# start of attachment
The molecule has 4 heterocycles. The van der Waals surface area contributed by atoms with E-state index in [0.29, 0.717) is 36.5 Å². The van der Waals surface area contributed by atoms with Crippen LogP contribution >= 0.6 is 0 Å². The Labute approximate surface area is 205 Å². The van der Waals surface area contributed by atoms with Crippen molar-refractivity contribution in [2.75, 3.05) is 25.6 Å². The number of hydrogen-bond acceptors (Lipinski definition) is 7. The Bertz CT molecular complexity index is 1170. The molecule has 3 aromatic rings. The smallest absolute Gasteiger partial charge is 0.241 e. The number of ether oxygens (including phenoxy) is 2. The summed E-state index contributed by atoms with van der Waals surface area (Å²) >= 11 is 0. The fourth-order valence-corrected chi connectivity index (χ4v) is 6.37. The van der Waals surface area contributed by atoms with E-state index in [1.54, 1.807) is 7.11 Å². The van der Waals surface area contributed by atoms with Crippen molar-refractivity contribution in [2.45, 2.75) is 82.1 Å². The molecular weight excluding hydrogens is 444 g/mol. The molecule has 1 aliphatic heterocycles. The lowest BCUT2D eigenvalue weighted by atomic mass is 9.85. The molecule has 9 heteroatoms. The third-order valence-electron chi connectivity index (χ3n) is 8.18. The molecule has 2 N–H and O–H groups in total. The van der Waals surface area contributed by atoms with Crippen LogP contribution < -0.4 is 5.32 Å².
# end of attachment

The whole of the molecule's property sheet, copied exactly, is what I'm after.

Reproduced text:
The molecule has 4 heterocycles. The van der Waals surface area contributed by atoms with E-state index in [0.29, 0.717) is 36.5 Å². The van der Waals surface area contributed by atoms with Crippen LogP contribution >= 0.6 is 0 Å². The Labute approximate surface area is 205 Å². The van der Waals surface area contributed by atoms with Crippen molar-refractivity contribution in [2.75, 3.05) is 25.6 Å². The number of hydrogen-bond acceptors (Lipinski definition) is 7. The Bertz CT molecular complexity index is 1170. The molecule has 3 aromatic rings. The smallest absolute Gasteiger partial charge is 0.241 e. The number of ether oxygens (including phenoxy) is 2. The summed E-state index contributed by atoms with van der Waals surface area (Å²) >= 11 is 0. The fourth-order valence-corrected chi connectivity index (χ4v) is 6.37. The van der Waals surface area contributed by atoms with E-state index in [1.54, 1.807) is 7.11 Å². The van der Waals surface area contributed by atoms with Crippen molar-refractivity contribution in [2.45, 2.75) is 82.1 Å². The molecular weight excluding hydrogens is 444 g/mol. The molecule has 1 aliphatic heterocycles. The lowest BCUT2D eigenvalue weighted by atomic mass is 9.85. The molecule has 9 heteroatoms. The third-order valence-electron chi connectivity index (χ3n) is 8.18. The molecule has 2 N–H and O–H groups in total. The van der Waals surface area contributed by atoms with Crippen LogP contribution < -0.4 is 5.32 Å².